• Earlier: Debate continues over authenticity | UT professor says Israeli study flawed (The Toledo Blade, Oh.)

Christians and Muslims:

  • Christian seminar did not vilify Muslims: lawyer | David Perkins said the seminar was exempt under Victoria's Racial and Religious Tolerance Act 2001, and the case should be dismissed (The Age, Melbourne, Australia)

  • Islam illegal under law, court told | Islam was an illegal religion because the Koran preached violence against Christians and Jews, a Christian group told a judge yesterday (The Age, Melbourne, Australia)

  • Revival of Christianity, Islam in Ivory Coast becomes sensitive issue | The lingering state of civil war in Ivory Coast is pushing many Christians and Muslims in the country to strengthen their faith (Voice of America)

John Kelley, pastor killed in Iraq:

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  • Missionary killed | mission to help an Iraqi Christian pastor establish a church in Baghdad ended in tragedy for four Baptist pastors from the Northeast when they were attacked by gunmen Saturday (The Sun Chronicle, Attleboro, Mass.)


  • Not a chance | In a classic David-and-Goliath matchup, grass-roots groups push back against the gambling industry. (The Christian Science Monitor)

  • Slots offer can't sway black preachers | Black religious leaders remain opposed to Gov. Robert L. Ehrlich Jr.'s plan to bring slot machines to Maryland, despite his promise that black entrepreneurs would be at least part owners of gambling emporiums (The Washington Times)


Ten Commandments:

Benny Hinn in India:

Paying for prayer:

  • Return cash? Not me, says defiant bishop | Cash-for-prayers Anglican bishop Peter Njoka yesterday said he would not return Sh1.7 million he received from the Nairobi city council (Daily Nation, Nairobi, Kenya)

  • Bishop must pay back Sh1.7m, says Maitha | Cabinet minister Karisa Maitha yesterday insisted that the cash-for-prayers bishop Peter Njoka must repay the Sh1.7 million he received from the city council (The Nation, Nairobi)

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  • Njoka skips service at his church | Embattled Anglican Bishop Peter Njoka did not minister in his church yesterday even after returning from a US trip last week (The East African Standard, Nairobi)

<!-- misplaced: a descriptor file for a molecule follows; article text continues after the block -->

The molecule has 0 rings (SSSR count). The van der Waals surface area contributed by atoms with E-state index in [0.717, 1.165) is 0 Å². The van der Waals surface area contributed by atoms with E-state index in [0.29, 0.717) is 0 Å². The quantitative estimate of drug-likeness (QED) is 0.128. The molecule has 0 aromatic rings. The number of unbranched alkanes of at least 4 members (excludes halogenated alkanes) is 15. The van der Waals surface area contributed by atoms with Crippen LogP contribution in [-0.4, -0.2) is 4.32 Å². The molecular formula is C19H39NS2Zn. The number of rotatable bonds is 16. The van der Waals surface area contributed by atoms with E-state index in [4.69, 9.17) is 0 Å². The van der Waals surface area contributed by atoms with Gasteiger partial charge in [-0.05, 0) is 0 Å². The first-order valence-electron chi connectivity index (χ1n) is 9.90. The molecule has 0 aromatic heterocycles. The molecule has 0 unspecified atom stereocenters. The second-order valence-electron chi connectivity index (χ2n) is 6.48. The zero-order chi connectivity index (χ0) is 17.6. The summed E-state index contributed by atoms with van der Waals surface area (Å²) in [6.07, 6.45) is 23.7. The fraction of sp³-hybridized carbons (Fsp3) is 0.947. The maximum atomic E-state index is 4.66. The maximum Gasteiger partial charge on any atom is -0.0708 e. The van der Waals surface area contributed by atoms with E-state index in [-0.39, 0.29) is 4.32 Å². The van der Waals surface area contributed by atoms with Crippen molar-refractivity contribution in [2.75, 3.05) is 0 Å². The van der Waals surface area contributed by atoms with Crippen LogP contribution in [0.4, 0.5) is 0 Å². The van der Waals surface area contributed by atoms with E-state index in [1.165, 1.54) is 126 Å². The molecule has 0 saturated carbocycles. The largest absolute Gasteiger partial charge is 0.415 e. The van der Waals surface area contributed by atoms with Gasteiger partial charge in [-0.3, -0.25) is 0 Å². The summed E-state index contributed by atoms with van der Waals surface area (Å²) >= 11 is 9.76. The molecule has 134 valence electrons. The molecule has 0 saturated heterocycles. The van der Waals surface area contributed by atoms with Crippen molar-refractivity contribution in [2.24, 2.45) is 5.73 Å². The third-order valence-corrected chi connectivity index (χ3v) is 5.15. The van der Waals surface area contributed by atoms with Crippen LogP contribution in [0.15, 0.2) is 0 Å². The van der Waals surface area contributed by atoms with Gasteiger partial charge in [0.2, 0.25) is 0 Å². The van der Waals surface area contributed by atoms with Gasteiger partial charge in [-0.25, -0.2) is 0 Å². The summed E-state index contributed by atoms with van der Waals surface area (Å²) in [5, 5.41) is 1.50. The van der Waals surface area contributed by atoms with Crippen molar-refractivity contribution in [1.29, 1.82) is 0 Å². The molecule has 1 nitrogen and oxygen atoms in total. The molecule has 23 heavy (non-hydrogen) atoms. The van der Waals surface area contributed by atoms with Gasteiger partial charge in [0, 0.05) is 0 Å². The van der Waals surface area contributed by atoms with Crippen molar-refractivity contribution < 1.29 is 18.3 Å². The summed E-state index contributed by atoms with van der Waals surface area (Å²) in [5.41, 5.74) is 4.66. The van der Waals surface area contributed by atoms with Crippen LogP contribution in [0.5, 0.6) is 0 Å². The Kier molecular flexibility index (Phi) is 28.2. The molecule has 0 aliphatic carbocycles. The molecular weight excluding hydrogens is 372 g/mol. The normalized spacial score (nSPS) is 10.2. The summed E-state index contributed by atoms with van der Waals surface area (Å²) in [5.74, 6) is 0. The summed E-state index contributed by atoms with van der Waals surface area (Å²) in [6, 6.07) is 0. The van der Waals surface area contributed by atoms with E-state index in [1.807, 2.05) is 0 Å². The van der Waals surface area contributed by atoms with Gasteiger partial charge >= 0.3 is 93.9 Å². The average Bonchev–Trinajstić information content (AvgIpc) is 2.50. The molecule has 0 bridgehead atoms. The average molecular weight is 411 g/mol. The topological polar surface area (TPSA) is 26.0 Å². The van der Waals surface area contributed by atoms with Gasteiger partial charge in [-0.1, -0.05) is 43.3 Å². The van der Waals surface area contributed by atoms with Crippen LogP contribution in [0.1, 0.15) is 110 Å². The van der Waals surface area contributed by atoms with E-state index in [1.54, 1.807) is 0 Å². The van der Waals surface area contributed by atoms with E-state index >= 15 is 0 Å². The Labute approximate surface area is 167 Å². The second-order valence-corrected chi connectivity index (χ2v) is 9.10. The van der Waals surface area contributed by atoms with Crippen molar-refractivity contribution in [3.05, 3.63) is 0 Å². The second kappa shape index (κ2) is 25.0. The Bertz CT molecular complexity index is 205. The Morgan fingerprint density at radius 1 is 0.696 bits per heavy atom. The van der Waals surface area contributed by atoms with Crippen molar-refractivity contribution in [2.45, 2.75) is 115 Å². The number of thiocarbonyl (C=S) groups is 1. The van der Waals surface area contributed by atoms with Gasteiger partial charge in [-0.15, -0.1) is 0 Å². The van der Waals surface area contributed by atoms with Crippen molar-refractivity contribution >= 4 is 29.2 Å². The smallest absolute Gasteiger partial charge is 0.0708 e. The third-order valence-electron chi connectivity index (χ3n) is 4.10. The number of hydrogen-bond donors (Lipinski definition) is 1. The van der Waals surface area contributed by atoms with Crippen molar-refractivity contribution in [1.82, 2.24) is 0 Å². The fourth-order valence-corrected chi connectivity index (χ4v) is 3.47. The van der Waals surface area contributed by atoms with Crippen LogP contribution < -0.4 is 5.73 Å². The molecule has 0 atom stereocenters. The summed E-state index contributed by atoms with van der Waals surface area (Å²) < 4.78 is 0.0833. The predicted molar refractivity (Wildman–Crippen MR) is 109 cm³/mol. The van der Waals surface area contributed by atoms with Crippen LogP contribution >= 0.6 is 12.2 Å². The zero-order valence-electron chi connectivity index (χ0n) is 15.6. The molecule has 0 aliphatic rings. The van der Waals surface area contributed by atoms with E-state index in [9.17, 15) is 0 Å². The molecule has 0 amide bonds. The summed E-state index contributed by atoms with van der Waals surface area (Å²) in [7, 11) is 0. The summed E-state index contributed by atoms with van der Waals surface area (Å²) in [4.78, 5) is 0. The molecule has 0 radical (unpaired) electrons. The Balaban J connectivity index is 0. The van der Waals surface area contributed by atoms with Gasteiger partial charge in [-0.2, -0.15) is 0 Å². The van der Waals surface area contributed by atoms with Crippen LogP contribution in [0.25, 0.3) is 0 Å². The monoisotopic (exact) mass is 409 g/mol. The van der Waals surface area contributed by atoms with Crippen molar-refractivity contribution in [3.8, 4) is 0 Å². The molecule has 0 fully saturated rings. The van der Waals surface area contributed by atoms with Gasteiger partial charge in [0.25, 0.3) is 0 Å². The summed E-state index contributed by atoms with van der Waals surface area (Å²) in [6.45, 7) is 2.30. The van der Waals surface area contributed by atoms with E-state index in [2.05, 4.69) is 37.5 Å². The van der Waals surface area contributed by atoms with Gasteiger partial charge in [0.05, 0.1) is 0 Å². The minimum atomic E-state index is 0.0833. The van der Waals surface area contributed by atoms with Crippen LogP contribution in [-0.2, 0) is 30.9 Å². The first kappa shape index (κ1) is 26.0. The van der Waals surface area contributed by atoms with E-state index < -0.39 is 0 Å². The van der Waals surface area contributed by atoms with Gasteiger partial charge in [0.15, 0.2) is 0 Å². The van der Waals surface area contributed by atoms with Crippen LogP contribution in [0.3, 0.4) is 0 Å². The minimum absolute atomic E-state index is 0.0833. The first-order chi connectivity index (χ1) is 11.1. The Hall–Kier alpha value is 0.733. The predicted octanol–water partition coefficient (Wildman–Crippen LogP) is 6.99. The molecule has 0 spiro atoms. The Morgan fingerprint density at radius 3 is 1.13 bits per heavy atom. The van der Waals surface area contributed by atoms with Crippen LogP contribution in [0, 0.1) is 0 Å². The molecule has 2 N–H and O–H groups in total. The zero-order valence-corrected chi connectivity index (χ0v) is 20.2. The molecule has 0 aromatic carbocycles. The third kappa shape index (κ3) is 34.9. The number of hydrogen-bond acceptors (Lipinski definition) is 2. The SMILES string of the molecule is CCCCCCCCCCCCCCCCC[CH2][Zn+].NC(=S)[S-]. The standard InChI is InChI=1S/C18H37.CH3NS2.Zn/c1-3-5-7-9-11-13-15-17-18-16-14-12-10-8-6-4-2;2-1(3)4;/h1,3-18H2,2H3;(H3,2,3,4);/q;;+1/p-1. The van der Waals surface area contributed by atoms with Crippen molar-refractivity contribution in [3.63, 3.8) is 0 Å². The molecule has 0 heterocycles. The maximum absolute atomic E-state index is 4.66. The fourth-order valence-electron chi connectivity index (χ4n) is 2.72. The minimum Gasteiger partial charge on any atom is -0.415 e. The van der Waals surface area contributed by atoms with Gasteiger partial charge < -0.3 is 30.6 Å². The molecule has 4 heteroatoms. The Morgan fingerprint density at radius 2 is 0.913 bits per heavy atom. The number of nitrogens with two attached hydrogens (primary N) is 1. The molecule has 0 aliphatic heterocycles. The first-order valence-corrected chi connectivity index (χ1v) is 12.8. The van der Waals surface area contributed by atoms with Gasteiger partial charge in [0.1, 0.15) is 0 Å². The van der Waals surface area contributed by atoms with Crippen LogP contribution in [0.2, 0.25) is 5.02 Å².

• Earlier: Besieged bishop to meet all diocese priests | Cash-for-prayers bishop Peter Njoka yesterday failed to attend a service at St Stephen's church in Nairobi where he usually goes (The Nation, Nairobi)

  • Njoka cash a moral issue | The controversial Sh1.7 million payout to Anglican Bishop Peter Njoka for prayer services offered to Nairobi City Council is a major blot on the Christian ministry (Editorial, The Nation, Nairobi)


  • Stokes gun case voided | He was convicted in 2002 of weapons count, cleared in wounding of priest; Prosecutors weigh retrial; Letting alternate jurors join deliberations was error, appeals court says (The Baltimore Sun)

  • Also: Court overturns gun convictions of man who shot priest in Md. | The Maryland Court of Appeals ordered a new trial for Dontee Stokes, a ruling that erases the convictions from his record but has little practical effect on his liberty (The Washington Post)

  • Also: Md. priest shooter's conviction reversed (Associated Press)

  • Pastor saves PDP chieftain from assassination | Former Peoples Democratic Party gubernatorial aspirant in Ekiti State, Mr. Sikiru Babalola, who escaped being lynched by political thugs during a church service in Ado-Ekiti, last Sunday, has narrated his ordeal, saying he would have been killed by his assailants, but for the presiding priest in the church, Pastor Tayo Oseromi (Vanguard, Lagos, Nigeria)

  • Priest attacked, robbed | A 64-year-old Italian Catholic priest escaped death by a whisker after armed thugs shot at him but missed (The East African Standard, Nairobi, Kenya)